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David

bobbycaputo:

What Giving Birth Looks Like Around the World

Alice Proujansky said she felt prepared before giving birth to her son in 2012. By then, she had already photographed nearly 15 births in the United States and around the world and said she felt ready for the transformative experience.

As a young child, Proujansky had witnessed the births of both her sister and brother, but was more fascinated by the wallpaper in the room, choosing to photograph that instead. She took her first photograph of a live birth in 2006 while visiting a hospital in the Dominican Republic where she had previously volunteered during a semester abroad. It turned out to be a powerful experience for her, one that would ultimately shape her experience as a photographer and begin an ongoing series about birth titled “Birth Culture.”

Although she didn’t set out to become a natal photographer, Proujansky is interested in working on projects about women and said for one reason or another, she finds herself photographing in the delivery room.

(Continue Reading)

(via ceevee5)

visitheworld:

Uluwatu hidden beach, Bali / Indonesia (by fugaroo).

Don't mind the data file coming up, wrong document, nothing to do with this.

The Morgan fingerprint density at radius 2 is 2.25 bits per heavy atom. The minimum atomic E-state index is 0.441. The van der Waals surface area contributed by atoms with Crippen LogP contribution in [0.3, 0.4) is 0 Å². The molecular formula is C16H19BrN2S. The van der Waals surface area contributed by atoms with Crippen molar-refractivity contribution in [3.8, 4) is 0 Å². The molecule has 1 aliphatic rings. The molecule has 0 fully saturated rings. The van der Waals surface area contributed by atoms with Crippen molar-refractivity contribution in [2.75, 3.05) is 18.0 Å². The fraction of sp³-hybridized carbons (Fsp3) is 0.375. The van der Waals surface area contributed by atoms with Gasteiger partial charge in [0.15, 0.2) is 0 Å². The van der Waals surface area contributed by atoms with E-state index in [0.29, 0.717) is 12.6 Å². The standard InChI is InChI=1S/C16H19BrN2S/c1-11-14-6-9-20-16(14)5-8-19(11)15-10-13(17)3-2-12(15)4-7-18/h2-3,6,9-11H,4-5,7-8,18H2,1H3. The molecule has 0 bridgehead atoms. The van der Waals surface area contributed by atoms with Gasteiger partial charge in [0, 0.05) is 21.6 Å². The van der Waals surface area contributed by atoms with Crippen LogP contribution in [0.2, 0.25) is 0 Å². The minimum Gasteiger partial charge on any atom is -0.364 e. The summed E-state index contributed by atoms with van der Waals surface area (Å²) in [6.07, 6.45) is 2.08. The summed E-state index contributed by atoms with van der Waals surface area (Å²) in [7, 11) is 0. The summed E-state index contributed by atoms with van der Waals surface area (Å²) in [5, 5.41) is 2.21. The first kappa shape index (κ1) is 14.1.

visitheworld:

Uluwatu hidden beach, Bali / Indonesia (by fugaroo).

atraversso:

Nærøyfjord - Norway by Tomasz Furmanek

Please don’t delete the link to the photographers/artists, thanks!

(via downwardspiralintooblivion)

robertricardoreese:

In the Halls of Ruth Asawa School of the Arts #sota #art #poetry #poetryislife #poetrycommunity #writing #joy #latergram #dreamjob

robertricardoreese:

In the Halls of Ruth Asawa School of the Arts #sota #art #poetry #poetryislife #poetrycommunity #writing #joy #latergram #dreamjob

BackForty Presents: Gregory Alan Isakov “The Stable Song”

"Photographs don’t discriminate between the living and the dead. In the fragments of time and shards of light that compose them, everyone is equal. Now you see us; now you don’t. It doesn’t matter whether you look through a camera lens and press the shutter. It doesn’t even matter whether you open your eyes or close them. The pictures are always there. And so are the people in them."
-

Robert Goddard

Lensblr Quote of the Day

(via lensblr-network)
bagnostian:

"she closed her eyes and started swaying"
greenwich village, nyc.
(Fuji X-Pro1)

bagnostian:

"she closed her eyes and started swaying"

greenwich village, nyc.

(Fuji X-Pro1)


black sand beach, vik, iceland

black sand beach, vik, iceland

(Source: malformalady, via skeletales)

nprfreshair:

Today’s interview is with Tim Arango, the Baghdad Bureau Chief for the New York Times.  Arango has been reporting from Iraq for nearly five years, and has served as bureau chief since 2011, the year the U.S. completed its troop withdrawal from Iraq.  He’s watched the rise of the Islamic State, also known as ISIS, and the he’s covered the Iraqi government, which under the leadership of Prime Minister Nouri al-Maliki, was seen as corrupt and sectarian, persecuting Sunnis. 
 

TERRY GROSS: Do you think that ISIS would’ve existited if not for the American invasion of Iraq?
TIM ARANGO: No, absolutely not. 
GROSS: How did the American invasion help create ISIS?